Teva Pharmaceuticals filed suit against the United States Food and Drug Administration (FDA) alleging that its glatiramer (Copaxone) falls under the revised definition of a “biological product” and should be transitioned to the system established by the Biologics Price Competition and Innovation Act of 2009 (BPCIA). If Teva is ultimately successful, generic competitors would be forced to meet the higher standard for biosimilar approval and interchangeability for Teva’s drug. This could also open the door to other companies seeking a transition of their products to the biologics framework. Teva’s lawsuit was filed in the midst of the ongoing COVID-19 pandemic, which has prompted many courts to delay cases for months, and a decision in this case will likely be similarly delayed.
The BPCIA provides an abbreviated pathway for the approval of generic products that show “no clinically meaningful difference” to reference “biological products.” Recognizing that some of these biological products were previously approved under the New Drug Application (NDA) process, Congress gave the FDA ten years to convert those products from the NDA framework to the BPCIA framework. To prepare for this transition, the FDA invited comments from the industry regarding the definition of a “biological product.”
After a period of review and comment, the FDA defined “biological product” under the BPCIA to include all proteins with “any alpha amino acid polymer with a specific, defined sequence that is greater than 40 amino acids in size.” The FDA also published a preliminary list of drugs that would be converted to the BPCIA on March 23. Teva filed a comment to this preliminary list and asked that its copaxone product, a synthetic polypeptide, be added to the list. The FDA did not provide a response to Teva’s comment, and finalized the list of drugs to be converted to the BPCIA without copaxone on the list. Teva filed suit the day after the transition, arguing that the BPICA mandated the FDA convert all drugs that qualified as a biological product to the BPCIA framework.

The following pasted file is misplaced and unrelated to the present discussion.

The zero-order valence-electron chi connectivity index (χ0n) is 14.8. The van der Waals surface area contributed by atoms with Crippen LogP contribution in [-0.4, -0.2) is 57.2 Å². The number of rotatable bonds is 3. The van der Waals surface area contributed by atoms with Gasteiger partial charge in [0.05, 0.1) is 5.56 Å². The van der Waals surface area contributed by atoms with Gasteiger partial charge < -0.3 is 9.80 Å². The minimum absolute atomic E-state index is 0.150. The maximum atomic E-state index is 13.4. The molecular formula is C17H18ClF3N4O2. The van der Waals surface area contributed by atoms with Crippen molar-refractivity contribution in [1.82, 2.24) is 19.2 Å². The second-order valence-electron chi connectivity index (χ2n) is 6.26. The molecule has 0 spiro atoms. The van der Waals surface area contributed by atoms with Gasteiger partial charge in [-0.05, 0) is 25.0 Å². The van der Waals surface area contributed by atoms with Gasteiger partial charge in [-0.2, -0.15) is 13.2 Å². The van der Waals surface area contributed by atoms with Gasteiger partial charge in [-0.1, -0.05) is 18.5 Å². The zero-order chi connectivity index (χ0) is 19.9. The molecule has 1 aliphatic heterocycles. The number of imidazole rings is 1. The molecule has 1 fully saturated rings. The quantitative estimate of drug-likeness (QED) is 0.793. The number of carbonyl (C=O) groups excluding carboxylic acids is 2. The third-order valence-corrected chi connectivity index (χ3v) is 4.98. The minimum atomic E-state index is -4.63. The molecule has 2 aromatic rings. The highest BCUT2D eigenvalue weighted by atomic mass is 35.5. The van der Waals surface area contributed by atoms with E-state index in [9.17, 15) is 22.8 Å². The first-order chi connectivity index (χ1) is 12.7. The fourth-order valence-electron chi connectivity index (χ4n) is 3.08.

Teva’s arguments primarily rest on a statutory interpretation of the BPCIA, which provides that a previously approved NDA for a biological product “shall be deemed a license for a biological product under [the BPCIA].” The purpose for the transition, however, likely cuts against Teva’s case. The FDA stated that the transition of certain drugs was needed to facilitate generic versions of drugs that were historically difficult to develop. However, companies had already developed and been approved for generic versions of copaxone as Abbreviated New Drug Applications.
If Teva is successful, copaxone competition may decrease because future generics would now have to meet the higher standard in the BPCIA that requires a showing of “no clinically meaningful difference” to the reference biological product. To date, the FDA has approved only 26 biosimilars under that standard, and no biosimilar has met the even higher standard for interchangeability. Thus, until the FDA provides practical options to navigate the BPCIA more effectively, competition for copaxone may be stifled. Finally, a victory by Teva may open the door for requests for the transition of other drugs (that already have generic competition) to the BPCIA, leading to decreased generic competition for those drugs.